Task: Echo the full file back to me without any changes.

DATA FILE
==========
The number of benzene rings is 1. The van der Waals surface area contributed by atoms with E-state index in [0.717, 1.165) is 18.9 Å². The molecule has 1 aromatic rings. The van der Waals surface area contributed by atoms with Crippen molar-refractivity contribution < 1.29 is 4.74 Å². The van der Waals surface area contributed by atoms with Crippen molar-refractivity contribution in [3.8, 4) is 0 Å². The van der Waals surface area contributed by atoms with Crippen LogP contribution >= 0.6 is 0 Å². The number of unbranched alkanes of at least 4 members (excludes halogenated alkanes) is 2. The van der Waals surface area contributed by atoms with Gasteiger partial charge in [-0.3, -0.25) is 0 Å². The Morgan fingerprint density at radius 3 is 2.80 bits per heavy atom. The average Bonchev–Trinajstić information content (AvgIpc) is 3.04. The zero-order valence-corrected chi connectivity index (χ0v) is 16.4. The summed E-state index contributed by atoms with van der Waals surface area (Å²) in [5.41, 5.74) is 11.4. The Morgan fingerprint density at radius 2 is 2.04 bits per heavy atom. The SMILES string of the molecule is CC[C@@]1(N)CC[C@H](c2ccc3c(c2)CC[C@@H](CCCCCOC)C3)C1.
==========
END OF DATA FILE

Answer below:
The number of benzene rings is 1. The van der Waals surface area contributed by atoms with E-state index in [0.717, 1.165) is 18.9 Å². The molecule has 1 aromatic rings. The van der Waals surface area contributed by atoms with Crippen molar-refractivity contribution < 1.29 is 4.74 Å². The van der Waals surface area contributed by atoms with Crippen molar-refractivity contribution in [3.8, 4) is 0 Å². The van der Waals surface area contributed by atoms with Crippen LogP contribution >= 0.6 is 0 Å². The number of unbranched alkanes of at least 4 members (excludes halogenated alkanes) is 2. The van der Waals surface area contributed by atoms with Gasteiger partial charge in [-0.3, -0.25) is 0 Å². The Morgan fingerprint density at radius 3 is 2.80 bits per heavy atom. The average Bonchev–Trinajstić information content (AvgIpc) is 3.04. The zero-order valence-corrected chi connectivity index (χ0v) is 16.4. The summed E-state index contributed by atoms with van der Waals surface area (Å²) in [5.41, 5.74) is 11.4. The Morgan fingerprint density at radius 2 is 2.04 bits per heavy atom. The SMILES string of the molecule is CC[C@@]1(N)CC[C@H](c2ccc3c(c2)CC[C@@H](CCCCCOC)C3)C1.